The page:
Tuesday, October 10, 2006

Bush Derangement Syndrome Continues Unabated

More examples of the sickness that seems peculiar to the contemporary Left can be found at an art showing in Chelsea, New York. Whether the artist who labored over these canvasses deserves recognition for his talent, I can't say, but I will say that he should immediately check himself into a mental health clinic.

What is Consciousness?

One of the enduring problems in the philosophy of mind is the nature of consciousness. Exactly what it is and where it comes from has baffled philosophers and neuroscientists alike. Philosopher David Chalmers, one of the leading thinkers in this field, has a good paper on the matter in which he lays out the arguments against the materialist view that consciousness is reducible to material entities like atoms and chemical reactions. He begins the paper with this:

Consciousness fits uneasily into our conception of the natural world. On the most common conception of nature, the natural world is the physical world. But on the most common conception of consciousness, it is not easy to see how it could be part of the physical world. So it seems that to find a place for consciousness within the natural order, we must either revise our conception of consciousness, or revise our conception of nature.

The word 'consciousness' is used in many different ways. It is sometimes used for the ability to discriminate stimuli, or to report information, or to monitor internal states, or to control behavior. We can think of these phenomena as posing the "easy problems" of consciousness. These are important phenomena, and there is much that is not understood about them, but the problems of explaining them have the character of puzzles rather than mysteries. There seems to be no deep problem in principle with the idea that a physical system could be "conscious" in these senses, and there is no obvious obstacle to an eventual explanation of these phenomena in neurobiological or computational terms.

The hard problem of consciousness is the problem of experience. Humans beings have subjective experience: there is something it is like to be them. We can say that a being is conscious in this sense - or is phenomenally conscious, as it is sometimes put - when there is something it is like to be that being. A mental state is conscious when there is something it is like to be in that state. Conscious states include states of perceptual experience, bodily sensation, mental imagery, emotional experience, occurrent thought, and more. There is something it is like to see a vivid green, to feel a sharp pain, to visualize the Eiffel tower, to feel a deep regret, and to think that one is late. Each of these states has a phenomenal character, with phenomenal properties (or qualia) characterizing what it is like to be in the state.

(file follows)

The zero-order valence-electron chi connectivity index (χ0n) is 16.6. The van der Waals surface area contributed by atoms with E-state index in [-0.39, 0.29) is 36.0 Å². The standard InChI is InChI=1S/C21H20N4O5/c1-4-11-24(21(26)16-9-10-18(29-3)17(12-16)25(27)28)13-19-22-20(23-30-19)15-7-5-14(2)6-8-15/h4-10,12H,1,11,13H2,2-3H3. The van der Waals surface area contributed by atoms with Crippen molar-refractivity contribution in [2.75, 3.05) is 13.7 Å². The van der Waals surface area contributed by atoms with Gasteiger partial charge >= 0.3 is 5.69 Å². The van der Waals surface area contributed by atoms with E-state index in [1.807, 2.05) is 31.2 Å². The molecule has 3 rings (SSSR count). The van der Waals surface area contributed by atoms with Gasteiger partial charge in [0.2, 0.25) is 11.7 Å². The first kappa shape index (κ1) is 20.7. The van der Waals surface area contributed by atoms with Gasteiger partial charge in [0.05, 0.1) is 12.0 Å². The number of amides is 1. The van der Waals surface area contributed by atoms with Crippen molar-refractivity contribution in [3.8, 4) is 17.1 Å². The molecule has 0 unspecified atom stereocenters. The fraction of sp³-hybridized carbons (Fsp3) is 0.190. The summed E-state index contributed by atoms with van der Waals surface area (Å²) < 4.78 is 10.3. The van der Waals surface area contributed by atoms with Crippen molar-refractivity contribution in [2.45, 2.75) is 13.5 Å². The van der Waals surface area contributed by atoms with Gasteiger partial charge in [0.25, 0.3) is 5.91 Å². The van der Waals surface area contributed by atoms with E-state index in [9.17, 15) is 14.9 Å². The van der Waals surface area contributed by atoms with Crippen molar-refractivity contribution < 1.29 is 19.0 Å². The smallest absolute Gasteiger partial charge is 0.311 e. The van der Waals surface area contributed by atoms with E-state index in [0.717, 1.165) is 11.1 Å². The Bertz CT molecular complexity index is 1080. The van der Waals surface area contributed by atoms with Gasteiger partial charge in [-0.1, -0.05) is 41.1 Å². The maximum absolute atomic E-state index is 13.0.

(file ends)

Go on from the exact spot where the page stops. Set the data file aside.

There is no question that experience is closely associated with physical processes in systems such as brains. It seems that physical processes give rise to experience, at least in the sense that producing a physical system (such as a brain) with the right physical properties inevitably yields corresponding states of experience. But how and why do physical processes give rise to experience? Why do not these processes take place "in the dark," without any accompanying states of experience? This is the central mystery of consciousness.

What makes the easy problems easy? For these problems, the task is to explain certain behavioral or cognitive functions: that is, to explain how some causal role is played in the cognitive system, ultimately in the production of behavior. To explain the performance of such a function, one need only specify a mechanism that plays the relevant role. And there is good reason to believe that neural or computational mechanisms can play those roles.